To paint or not to paint – that is the question. And sometimes, the controversy begins.
This isn’t about brands of paints, or how to paint, but do you want it painted and will it work for you better.
What a change. From ugly dresser to current entertainment center.
With the saturation of all types of paints on the market right now, it’s easier than ever to update some of your old furniture quicker. And not just with paints, but with stains also.
Just a few questions to ask yourself:
- How do you determine whether to paint a piece of furniture or not?
- How valuable is the piece?
- Is it an antique?
- Will you use the piece as is?
- Would you enjoy it more if it is refinished?
- Does it fit your decor as is?
- If you don’t use it, what will happen to it?
Some people have the opinion that wood furniture shouldn’t be painted. My philosophy in general is, if if isn’t an antique which has worth as is, and you aren’t going to use it, paint and enjoy.
Paint is a very cheap way to update an item, whether it’s your walls or a piece of furniture.
And, if you get tired of the color, it’s easy to change.
There’s not one brand of paint or stain which is best. Although I am familiar with many brands, in no way am I an expert. I seem to use different brands for different projects to achieve the look I’m going for.
When you have a piece you want to refinish, think about the look you want, where and how much use it will get, how much time do you want to spend on it?
If you want to learn more about painting, there’s so many options for you, but remember when you ask someone a question, most of the time it is their opinion. There are no right or wrong answers. Facebook groups can be good to find out information, but usually these aren’t experts either.
Check any local retailers – most of the time they may have attended extensive classes to know more about the paint and how to use what they sell. Classes are sometimes offered.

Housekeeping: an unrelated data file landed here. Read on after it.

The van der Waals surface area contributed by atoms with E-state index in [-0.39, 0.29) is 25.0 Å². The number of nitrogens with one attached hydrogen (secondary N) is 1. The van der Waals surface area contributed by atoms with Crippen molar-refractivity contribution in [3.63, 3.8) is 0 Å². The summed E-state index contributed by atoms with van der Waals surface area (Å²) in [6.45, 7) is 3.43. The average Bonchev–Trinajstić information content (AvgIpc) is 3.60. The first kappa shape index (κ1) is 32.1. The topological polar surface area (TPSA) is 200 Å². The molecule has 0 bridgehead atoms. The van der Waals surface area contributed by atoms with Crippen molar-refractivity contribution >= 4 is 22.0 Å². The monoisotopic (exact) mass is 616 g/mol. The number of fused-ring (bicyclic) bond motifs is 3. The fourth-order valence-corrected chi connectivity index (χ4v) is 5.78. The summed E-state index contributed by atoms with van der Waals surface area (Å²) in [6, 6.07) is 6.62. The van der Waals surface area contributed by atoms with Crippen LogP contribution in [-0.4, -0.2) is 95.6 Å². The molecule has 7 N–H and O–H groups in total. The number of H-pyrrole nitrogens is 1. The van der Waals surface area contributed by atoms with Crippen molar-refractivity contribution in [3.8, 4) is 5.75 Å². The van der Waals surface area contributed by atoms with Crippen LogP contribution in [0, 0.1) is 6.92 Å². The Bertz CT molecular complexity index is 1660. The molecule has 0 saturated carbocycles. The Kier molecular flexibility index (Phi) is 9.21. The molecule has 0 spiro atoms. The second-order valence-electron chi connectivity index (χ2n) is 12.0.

Check your favorite blogs (like mine) to get ideas on paints, stains, and ideas for your pieces.
Have proper equipment for the prep work and painting. Brushes, sand paper, lint free rags, etc.
Although so many paints advertise “no prep” – there’s always some prep. Maybe it’s not the long hours of stripping off the old finish, but you can’t just pick up a piece and paint it, then expect it to be beautiful with a lasting finish.
There’s not way to tell you how to prep. So many factors determine this, but remember you always have to have it clean. I usually do a little sanding on anything.
Is the piece already painted, stained, unfinished, have a lacquer finish? These all determine how to get it ready to paint.
So when someone asks me, what paint should I use – I go back to all of the above factors.
What’s the difference in paints – chalk, chalk type, milk, acrylic, latex? Although it’s easy to tell you the difference, it’s not always easy to tell you which type is best for you without knowing what your are doing and how you are using it?
Also, you have so many choices for trims, new hardware, and painters tape to really change up your piece.
So now are you confused more than ever? Yes – it can be.
Now – to paint or not to paint? What are you going to to do?
Here’s a few of my favorite projects.
To keep up with all of my current projects,